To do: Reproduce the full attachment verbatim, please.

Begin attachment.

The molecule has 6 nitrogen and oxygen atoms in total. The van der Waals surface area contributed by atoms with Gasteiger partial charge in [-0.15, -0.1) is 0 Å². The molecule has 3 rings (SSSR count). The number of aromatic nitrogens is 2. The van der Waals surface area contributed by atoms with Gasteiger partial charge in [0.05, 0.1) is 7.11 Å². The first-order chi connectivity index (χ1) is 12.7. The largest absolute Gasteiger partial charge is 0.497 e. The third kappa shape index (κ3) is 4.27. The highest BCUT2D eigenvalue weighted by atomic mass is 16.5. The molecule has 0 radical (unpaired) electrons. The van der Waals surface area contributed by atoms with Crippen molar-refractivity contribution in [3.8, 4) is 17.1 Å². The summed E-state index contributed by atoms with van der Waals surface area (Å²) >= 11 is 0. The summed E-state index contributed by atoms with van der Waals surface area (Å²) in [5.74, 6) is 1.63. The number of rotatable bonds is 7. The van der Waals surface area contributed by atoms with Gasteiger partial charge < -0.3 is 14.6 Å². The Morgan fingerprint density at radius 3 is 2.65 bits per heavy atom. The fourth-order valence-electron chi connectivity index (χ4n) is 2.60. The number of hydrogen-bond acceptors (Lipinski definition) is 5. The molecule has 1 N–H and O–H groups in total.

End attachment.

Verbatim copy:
The molecule has 6 nitrogen and oxygen atoms in total. The van der Waals surface area contributed by atoms with Gasteiger partial charge in [-0.15, -0.1) is 0 Å². The molecule has 3 rings (SSSR count). The number of aromatic nitrogens is 2. The van der Waals surface area contributed by atoms with Gasteiger partial charge in [0.05, 0.1) is 7.11 Å². The first-order chi connectivity index (χ1) is 12.7. The largest absolute Gasteiger partial charge is 0.497 e. The third kappa shape index (κ3) is 4.27. The highest BCUT2D eigenvalue weighted by atomic mass is 16.5. The molecule has 0 radical (unpaired) electrons. The van der Waals surface area contributed by atoms with Crippen molar-refractivity contribution in [3.8, 4) is 17.1 Å². The summed E-state index contributed by atoms with van der Waals surface area (Å²) >= 11 is 0. The summed E-state index contributed by atoms with van der Waals surface area (Å²) in [5.74, 6) is 1.63. The number of rotatable bonds is 7. The van der Waals surface area contributed by atoms with Gasteiger partial charge < -0.3 is 14.6 Å². The Morgan fingerprint density at radius 3 is 2.65 bits per heavy atom. The fourth-order valence-electron chi connectivity index (χ4n) is 2.60. The number of hydrogen-bond acceptors (Lipinski definition) is 5. The molecule has 1 N–H and O–H groups in total.